Messiah can be HASTENED if only Jews the world over will eagerly and earnestly desire his arrival. If Jews would only be repentant for their sins, keep the Sabbath correctly (and keep other stipulations of the Torah), then they can even “DEMAND” that messiah come sooner than the fixed date. Thus, it is up to sincere Jews to MERIT or earn the right to demand messiah’s arrival. This helps me to understand why sincere orthodox Jews who are actually loving people can feel justified in throwing rocks at your car if you drive on Sabbath.
Second, the most interesting and confounded part of the book was the appendix regarding “Messiah ben Joseph“. The thinking is that there must be two (2) messiahs to come in the future: one is the suffering “ben Joseph” and the last the victorious “ben David”. I knew that rabbis thought along these lines a few centuries BCE, but was surprised to find that little has changed. The proof text which the author gave was a PORTION of Zechariah 12:10 on page 95 and following. Messiah ben Joseph will be of the tribe of Ephraim (not Judah as is Messiah ben David), be a precursor to Messiah ben David, rebuild the Temple, and wage battle against the descendants of Esau, victoriously.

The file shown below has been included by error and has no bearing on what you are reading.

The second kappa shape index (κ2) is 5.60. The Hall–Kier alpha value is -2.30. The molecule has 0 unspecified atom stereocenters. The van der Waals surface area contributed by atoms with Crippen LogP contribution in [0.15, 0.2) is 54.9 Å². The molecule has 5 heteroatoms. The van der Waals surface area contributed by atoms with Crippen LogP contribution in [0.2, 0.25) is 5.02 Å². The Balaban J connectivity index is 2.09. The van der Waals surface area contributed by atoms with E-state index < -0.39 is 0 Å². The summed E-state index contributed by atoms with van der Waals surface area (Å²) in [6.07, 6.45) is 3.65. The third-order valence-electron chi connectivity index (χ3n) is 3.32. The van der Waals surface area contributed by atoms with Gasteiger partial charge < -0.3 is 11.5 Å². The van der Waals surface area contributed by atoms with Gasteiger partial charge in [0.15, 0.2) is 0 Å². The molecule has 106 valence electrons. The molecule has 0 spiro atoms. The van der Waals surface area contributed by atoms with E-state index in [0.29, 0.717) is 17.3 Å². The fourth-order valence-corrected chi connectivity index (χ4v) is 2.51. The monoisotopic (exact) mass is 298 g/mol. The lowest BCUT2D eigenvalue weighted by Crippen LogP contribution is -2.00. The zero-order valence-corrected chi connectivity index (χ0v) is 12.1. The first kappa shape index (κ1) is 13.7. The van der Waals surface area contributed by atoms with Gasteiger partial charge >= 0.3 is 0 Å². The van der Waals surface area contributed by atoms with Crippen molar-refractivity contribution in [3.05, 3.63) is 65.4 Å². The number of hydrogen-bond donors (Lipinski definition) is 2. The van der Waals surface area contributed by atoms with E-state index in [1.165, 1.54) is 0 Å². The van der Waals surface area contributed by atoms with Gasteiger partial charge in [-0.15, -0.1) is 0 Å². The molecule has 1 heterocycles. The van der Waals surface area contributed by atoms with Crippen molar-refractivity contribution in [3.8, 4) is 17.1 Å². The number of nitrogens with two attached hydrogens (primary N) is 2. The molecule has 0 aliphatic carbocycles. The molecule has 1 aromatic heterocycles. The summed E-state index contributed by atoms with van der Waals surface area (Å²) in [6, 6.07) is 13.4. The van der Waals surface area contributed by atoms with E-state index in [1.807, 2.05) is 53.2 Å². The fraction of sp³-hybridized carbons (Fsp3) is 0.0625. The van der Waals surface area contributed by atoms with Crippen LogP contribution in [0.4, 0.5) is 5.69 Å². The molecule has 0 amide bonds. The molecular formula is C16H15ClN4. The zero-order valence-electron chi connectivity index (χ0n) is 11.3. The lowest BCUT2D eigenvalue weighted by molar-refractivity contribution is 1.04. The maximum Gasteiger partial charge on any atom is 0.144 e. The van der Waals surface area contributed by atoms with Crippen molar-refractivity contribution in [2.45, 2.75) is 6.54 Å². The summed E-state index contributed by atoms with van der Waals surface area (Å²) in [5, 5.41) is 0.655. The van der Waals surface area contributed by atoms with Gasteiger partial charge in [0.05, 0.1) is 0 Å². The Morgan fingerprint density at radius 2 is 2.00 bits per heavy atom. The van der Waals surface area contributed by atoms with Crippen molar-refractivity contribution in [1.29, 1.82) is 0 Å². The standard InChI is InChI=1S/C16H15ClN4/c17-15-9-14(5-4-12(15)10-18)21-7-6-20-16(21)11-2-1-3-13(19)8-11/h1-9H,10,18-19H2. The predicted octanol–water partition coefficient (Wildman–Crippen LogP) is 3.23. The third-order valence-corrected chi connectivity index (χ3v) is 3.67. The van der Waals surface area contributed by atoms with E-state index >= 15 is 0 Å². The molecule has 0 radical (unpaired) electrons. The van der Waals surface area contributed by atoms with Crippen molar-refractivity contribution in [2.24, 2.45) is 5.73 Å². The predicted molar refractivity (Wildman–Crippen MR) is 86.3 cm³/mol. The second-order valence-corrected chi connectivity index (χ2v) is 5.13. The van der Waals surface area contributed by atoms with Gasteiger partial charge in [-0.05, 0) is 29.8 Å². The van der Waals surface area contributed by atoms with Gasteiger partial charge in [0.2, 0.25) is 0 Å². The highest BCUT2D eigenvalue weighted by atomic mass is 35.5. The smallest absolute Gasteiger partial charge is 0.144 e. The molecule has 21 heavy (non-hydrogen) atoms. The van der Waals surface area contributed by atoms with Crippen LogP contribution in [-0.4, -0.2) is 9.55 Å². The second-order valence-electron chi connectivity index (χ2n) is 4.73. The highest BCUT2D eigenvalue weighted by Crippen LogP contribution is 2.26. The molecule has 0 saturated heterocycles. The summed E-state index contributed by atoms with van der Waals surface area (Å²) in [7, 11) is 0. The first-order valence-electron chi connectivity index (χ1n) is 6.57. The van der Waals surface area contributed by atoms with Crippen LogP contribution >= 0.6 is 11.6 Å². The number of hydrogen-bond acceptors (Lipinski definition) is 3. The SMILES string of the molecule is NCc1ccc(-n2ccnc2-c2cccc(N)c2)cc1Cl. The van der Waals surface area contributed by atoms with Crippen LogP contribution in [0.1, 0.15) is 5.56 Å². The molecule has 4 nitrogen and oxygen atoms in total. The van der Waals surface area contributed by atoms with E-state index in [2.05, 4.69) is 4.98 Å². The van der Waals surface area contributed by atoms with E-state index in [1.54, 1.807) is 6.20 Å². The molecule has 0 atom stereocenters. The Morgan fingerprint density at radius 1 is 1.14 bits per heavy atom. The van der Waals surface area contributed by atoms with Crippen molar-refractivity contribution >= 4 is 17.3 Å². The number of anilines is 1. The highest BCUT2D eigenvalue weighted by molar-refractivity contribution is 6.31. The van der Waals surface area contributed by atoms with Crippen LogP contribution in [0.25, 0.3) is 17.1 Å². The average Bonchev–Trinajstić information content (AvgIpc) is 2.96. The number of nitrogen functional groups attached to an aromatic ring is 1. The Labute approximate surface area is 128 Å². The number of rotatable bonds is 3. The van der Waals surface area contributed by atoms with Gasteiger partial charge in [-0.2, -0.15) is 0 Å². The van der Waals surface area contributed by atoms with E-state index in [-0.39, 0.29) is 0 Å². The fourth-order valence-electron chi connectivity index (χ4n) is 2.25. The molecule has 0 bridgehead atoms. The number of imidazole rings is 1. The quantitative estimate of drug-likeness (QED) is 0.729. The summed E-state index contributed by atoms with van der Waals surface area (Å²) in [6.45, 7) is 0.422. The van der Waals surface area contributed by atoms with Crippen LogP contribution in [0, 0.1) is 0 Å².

Then, …”the immediate result of this war will be disastrous. Mashiach ben Yossef will be killed. This is described in the prophecy of Zechariah who says of this tragedy that ‘they shall mourn his as one mourns for an only child.’ His death will be followed by a period of great calamities. .. shortly thereafter Mashiach ben David shall come, avenge his death, resurrect him, and inaugurate the Messianic era of everlasting peace and bliss.”